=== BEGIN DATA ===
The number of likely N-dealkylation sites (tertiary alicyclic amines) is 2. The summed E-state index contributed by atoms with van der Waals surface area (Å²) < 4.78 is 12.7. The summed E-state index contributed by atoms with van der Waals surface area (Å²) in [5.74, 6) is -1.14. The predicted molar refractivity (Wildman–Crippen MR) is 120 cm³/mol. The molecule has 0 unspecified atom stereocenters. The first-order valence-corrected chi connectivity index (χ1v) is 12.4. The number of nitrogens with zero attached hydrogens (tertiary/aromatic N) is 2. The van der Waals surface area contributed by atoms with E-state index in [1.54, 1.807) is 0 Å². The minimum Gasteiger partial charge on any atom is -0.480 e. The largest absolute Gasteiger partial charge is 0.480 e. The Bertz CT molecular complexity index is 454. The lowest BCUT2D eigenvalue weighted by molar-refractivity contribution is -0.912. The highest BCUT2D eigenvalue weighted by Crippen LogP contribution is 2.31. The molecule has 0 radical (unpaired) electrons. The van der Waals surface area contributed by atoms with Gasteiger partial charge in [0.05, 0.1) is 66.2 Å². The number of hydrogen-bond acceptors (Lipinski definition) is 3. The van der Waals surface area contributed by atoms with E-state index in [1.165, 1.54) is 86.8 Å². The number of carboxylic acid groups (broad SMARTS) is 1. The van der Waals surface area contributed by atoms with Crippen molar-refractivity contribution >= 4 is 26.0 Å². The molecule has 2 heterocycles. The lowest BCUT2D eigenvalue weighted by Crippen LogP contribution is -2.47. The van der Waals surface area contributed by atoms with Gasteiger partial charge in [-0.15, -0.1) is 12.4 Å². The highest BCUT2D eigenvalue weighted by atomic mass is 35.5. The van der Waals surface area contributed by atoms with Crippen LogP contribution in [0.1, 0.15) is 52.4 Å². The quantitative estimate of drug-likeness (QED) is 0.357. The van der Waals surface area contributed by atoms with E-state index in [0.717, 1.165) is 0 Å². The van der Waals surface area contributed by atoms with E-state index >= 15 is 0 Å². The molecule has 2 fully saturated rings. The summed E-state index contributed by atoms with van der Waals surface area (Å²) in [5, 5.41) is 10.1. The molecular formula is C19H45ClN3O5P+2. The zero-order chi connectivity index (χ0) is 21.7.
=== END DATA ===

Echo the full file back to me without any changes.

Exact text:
The number of likely N-dealkylation sites (tertiary alicyclic amines) is 2. The summed E-state index contributed by atoms with van der Waals surface area (Å²) < 4.78 is 12.7. The summed E-state index contributed by atoms with van der Waals surface area (Å²) in [5.74, 6) is -1.14. The predicted molar refractivity (Wildman–Crippen MR) is 120 cm³/mol. The molecule has 0 unspecified atom stereocenters. The first-order valence-corrected chi connectivity index (χ1v) is 12.4. The number of nitrogens with zero attached hydrogens (tertiary/aromatic N) is 2. The van der Waals surface area contributed by atoms with E-state index in [1.54, 1.807) is 0 Å². The minimum Gasteiger partial charge on any atom is -0.480 e. The largest absolute Gasteiger partial charge is 0.480 e. The Bertz CT molecular complexity index is 454. The lowest BCUT2D eigenvalue weighted by molar-refractivity contribution is -0.912. The highest BCUT2D eigenvalue weighted by Crippen LogP contribution is 2.31. The molecule has 0 radical (unpaired) electrons. The van der Waals surface area contributed by atoms with Gasteiger partial charge in [0.05, 0.1) is 66.2 Å². The number of hydrogen-bond acceptors (Lipinski definition) is 3. The van der Waals surface area contributed by atoms with E-state index in [1.165, 1.54) is 86.8 Å². The number of carboxylic acid groups (broad SMARTS) is 1. The van der Waals surface area contributed by atoms with Crippen molar-refractivity contribution >= 4 is 26.0 Å². The molecule has 2 heterocycles. The lowest BCUT2D eigenvalue weighted by Crippen LogP contribution is -2.47. The van der Waals surface area contributed by atoms with Gasteiger partial charge in [-0.15, -0.1) is 12.4 Å². The highest BCUT2D eigenvalue weighted by atomic mass is 35.5. The van der Waals surface area contributed by atoms with Crippen LogP contribution in [0.1, 0.15) is 52.4 Å². The quantitative estimate of drug-likeness (QED) is 0.357. The van der Waals surface area contributed by atoms with E-state index in [0.717, 1.165) is 0 Å². The van der Waals surface area contributed by atoms with E-state index >= 15 is 0 Å². The molecule has 2 fully saturated rings. The summed E-state index contributed by atoms with van der Waals surface area (Å²) in [5, 5.41) is 10.1. The molecular formula is C19H45ClN3O5P+2. The zero-order chi connectivity index (χ0) is 21.7.